Monday, July 28, 2014

Jaroslav Halak Swatch Card

By now you've probably guessed that Jaroslav Halak is my favourite NHL goalie, with Corey Crawford right behind as the de facto favourite Canadian goalie. Things haven't exactly always gone smoothly with Halak, but most of the players I admire often face adversity.

There are many who have waxed poetic about the 2009-10 playoffs he had with the Montréal Canadiens, but truth be told, he was the main reason the Habs even made the playoff three separate times; and his detractors like to point out that it was Carey Price who made the All-Star Game that year, but Halak nonetheless finished 10th in Vezina voting, which is voted on by the league's general managers and based solely on the regular season.

Halak also finished 6th in Vezina voting in 2011-12, in his second season with the St. Louis Blues - the year he and Brian Elliott shared the Jennings trophy. And while I openly rooted for Halak, I never became a Blues fan, so when they threw traded him away to acquire Ryan Miller, all I could wish them was a painful elimination. Which they got. And for all the flack that Halak got for having good statistics because he was playing in Ken Hitchcock's defensive system behind a wall of Olympic-caliber defensemen, Miller played behind the same guys on the same team, and the stats speak for themselves:
Halak: 24-9-4 (.686 winning percentage), Miller: 10-8-1 (.556)
Halak: 4 shutouts in 40 games (1 per 10), Miller: 1 shutout in 19 games (1 per 19)
Halak: 2.23 GAA, .917 save percentage, Miller: 2.47 GAA, .903 save percentage
Halak played like a #1 goalie, Miller played like a washed-up career backup. And Miller was even worse in the playoffs, with a 2.70 GAA, a .897 save percentage, and looking so shook up he rattled every single one of his teammates. Granted, injuries have prevented Halak from displaying his poise under pressure in St. Louis, but he still has a 1.73 GAA and .935 save percentage for the Blues in the postseason.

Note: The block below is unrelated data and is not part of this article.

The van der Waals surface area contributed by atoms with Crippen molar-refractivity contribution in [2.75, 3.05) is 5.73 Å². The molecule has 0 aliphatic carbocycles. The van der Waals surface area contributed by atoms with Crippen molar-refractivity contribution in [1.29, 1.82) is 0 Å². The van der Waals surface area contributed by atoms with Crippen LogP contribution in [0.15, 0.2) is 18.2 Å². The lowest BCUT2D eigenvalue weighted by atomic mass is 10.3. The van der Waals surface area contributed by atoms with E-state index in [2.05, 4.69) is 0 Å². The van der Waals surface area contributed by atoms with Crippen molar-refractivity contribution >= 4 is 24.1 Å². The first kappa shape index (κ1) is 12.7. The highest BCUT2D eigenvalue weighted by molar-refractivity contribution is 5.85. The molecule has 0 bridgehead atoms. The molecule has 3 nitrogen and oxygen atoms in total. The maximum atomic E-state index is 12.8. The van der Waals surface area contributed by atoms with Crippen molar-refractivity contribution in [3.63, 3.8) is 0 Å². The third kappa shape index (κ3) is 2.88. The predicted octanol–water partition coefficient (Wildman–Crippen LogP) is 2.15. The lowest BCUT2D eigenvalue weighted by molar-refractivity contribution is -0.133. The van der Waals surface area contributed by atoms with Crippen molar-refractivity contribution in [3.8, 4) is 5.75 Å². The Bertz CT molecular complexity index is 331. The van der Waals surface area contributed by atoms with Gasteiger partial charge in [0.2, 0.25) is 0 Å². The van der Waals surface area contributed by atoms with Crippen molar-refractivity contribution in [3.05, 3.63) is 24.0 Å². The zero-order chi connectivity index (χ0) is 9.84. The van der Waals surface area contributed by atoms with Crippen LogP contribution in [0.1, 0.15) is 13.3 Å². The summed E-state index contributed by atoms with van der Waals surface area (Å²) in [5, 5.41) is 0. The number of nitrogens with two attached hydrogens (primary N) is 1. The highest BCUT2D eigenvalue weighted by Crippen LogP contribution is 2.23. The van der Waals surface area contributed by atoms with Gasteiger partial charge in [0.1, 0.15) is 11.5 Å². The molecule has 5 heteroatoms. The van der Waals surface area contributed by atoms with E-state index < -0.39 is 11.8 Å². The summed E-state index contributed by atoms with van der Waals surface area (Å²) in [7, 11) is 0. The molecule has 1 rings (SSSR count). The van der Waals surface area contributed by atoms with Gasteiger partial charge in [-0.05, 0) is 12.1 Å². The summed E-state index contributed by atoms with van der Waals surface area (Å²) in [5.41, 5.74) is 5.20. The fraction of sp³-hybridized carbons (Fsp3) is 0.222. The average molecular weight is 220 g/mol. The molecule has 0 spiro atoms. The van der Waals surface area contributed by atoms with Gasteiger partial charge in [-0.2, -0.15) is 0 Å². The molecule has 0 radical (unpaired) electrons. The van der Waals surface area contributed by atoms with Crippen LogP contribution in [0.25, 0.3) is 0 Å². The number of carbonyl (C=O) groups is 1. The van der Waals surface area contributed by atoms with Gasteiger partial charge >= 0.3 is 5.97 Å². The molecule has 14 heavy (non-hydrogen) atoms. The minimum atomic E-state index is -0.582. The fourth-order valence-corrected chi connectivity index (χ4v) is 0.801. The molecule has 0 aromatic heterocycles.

The only thing you can pin on Halak is his small stature (not his fault), that he gives a lot of rebounds (it's his style, he just needs to kick them towards teammates a bit more often), and the fact that while he is virtually unbeatable in pressure situations, he might lose his concentration against lesser teams after having won 3 or 4 unbelievable games.

One thing he has going for him next season (and for the subsequent three if he fulfills his contract with the New York Islanders) is that, more often than not, he will be on the lesser team, and will be facing the better opposition. But with him in nets and John Tavares up front, the Isles just might have the team to cost a few teams a playoff spot, and maybe squeeze into one themselves in a weak Metropolitan Division.

And, as at least one commentator so aptly put it:
(Elliott has appeared solid for the Blues during the regular season, but his playoff record indicates the inability to lead a team to the ultimate goal. Jake Allen may have what it takes, but it isn’t going to come without a learning curve or two.) Fans may soon realize just how good Jaroslav Halak was for the Blues during his time in the gateway city.
I didn't want to overload Halak with too many requests, so my plan was to write to him last year or this year to have him sign cards of himself with the Blues, but with the trade rumours intensifying, I didn't; and now he's on a team that isn't great at getting players their mail. Still, I have this card of him wearing St. Louis' third jersey (their nicest at the moment), from Panini's 2010-11 Dominion collection, #87 in the set (numbered 75/99):
It contains a white swatch that Panini - as is their custom - won't identify as being a jersey, but rather ''game-worn material'', so it could be a sock. (Just kidding, the checklist on their website says it's a jersey.) I'll get to it later, in the coming weeks or months, but I just want to say that Dominion was a much better product in 2010-11 than it was this year. This card looks great, and the back even has a different picture of him, wearing the team's white (away) jersey:

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